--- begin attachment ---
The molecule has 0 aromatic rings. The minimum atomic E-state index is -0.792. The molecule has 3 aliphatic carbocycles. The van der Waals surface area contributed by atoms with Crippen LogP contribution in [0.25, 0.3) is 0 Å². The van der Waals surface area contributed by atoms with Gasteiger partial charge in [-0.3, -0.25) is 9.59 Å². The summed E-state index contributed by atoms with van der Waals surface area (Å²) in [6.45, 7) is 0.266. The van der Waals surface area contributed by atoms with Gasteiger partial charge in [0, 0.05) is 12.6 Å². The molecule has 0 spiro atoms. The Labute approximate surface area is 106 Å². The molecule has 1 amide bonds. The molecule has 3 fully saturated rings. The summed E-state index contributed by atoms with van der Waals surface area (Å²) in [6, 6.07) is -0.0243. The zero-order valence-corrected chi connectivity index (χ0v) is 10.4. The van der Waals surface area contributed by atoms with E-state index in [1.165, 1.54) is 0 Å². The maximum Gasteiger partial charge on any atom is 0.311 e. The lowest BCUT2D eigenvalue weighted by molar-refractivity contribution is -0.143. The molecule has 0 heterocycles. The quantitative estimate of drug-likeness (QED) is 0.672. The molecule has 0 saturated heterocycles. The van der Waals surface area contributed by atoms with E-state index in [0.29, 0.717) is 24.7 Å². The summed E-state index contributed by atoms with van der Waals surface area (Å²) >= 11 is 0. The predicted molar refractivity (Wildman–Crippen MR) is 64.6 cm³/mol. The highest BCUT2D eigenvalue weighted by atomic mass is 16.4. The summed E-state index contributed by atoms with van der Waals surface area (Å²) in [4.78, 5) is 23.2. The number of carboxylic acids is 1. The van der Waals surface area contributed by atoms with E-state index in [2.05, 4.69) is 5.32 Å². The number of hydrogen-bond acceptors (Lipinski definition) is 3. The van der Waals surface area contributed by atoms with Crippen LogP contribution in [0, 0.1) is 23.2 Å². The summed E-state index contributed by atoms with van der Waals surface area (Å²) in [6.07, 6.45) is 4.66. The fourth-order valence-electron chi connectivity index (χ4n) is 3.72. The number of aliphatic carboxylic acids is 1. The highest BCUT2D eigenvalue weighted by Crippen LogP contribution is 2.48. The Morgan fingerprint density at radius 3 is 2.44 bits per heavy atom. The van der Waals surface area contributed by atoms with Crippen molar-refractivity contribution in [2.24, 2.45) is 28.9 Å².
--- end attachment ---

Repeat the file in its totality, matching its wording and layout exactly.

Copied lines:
The molecule has 0 aromatic rings. The minimum atomic E-state index is -0.792. The molecule has 3 aliphatic carbocycles. The van der Waals surface area contributed by atoms with Crippen LogP contribution in [0.25, 0.3) is 0 Å². The van der Waals surface area contributed by atoms with Gasteiger partial charge in [-0.3, -0.25) is 9.59 Å². The summed E-state index contributed by atoms with van der Waals surface area (Å²) in [6.45, 7) is 0.266. The van der Waals surface area contributed by atoms with Gasteiger partial charge in [0, 0.05) is 12.6 Å². The molecule has 0 spiro atoms. The Labute approximate surface area is 106 Å². The molecule has 1 amide bonds. The molecule has 3 fully saturated rings. The summed E-state index contributed by atoms with van der Waals surface area (Å²) in [6, 6.07) is -0.0243. The zero-order valence-corrected chi connectivity index (χ0v) is 10.4. The van der Waals surface area contributed by atoms with E-state index in [1.165, 1.54) is 0 Å². The maximum Gasteiger partial charge on any atom is 0.311 e. The lowest BCUT2D eigenvalue weighted by molar-refractivity contribution is -0.143. The molecule has 0 heterocycles. The quantitative estimate of drug-likeness (QED) is 0.672. The molecule has 0 saturated heterocycles. The van der Waals surface area contributed by atoms with E-state index in [0.29, 0.717) is 24.7 Å². The summed E-state index contributed by atoms with van der Waals surface area (Å²) >= 11 is 0. The predicted molar refractivity (Wildman–Crippen MR) is 64.6 cm³/mol. The highest BCUT2D eigenvalue weighted by atomic mass is 16.4. The summed E-state index contributed by atoms with van der Waals surface area (Å²) in [4.78, 5) is 23.2. The number of carboxylic acids is 1. The van der Waals surface area contributed by atoms with E-state index in [2.05, 4.69) is 5.32 Å². The number of hydrogen-bond acceptors (Lipinski definition) is 3. The van der Waals surface area contributed by atoms with Crippen LogP contribution in [0, 0.1) is 23.2 Å². The summed E-state index contributed by atoms with van der Waals surface area (Å²) in [6.07, 6.45) is 4.66. The fourth-order valence-electron chi connectivity index (χ4n) is 3.72. The number of aliphatic carboxylic acids is 1. The highest BCUT2D eigenvalue weighted by Crippen LogP contribution is 2.48. The Morgan fingerprint density at radius 3 is 2.44 bits per heavy atom. The van der Waals surface area contributed by atoms with Crippen molar-refractivity contribution in [2.24, 2.45) is 28.9 Å².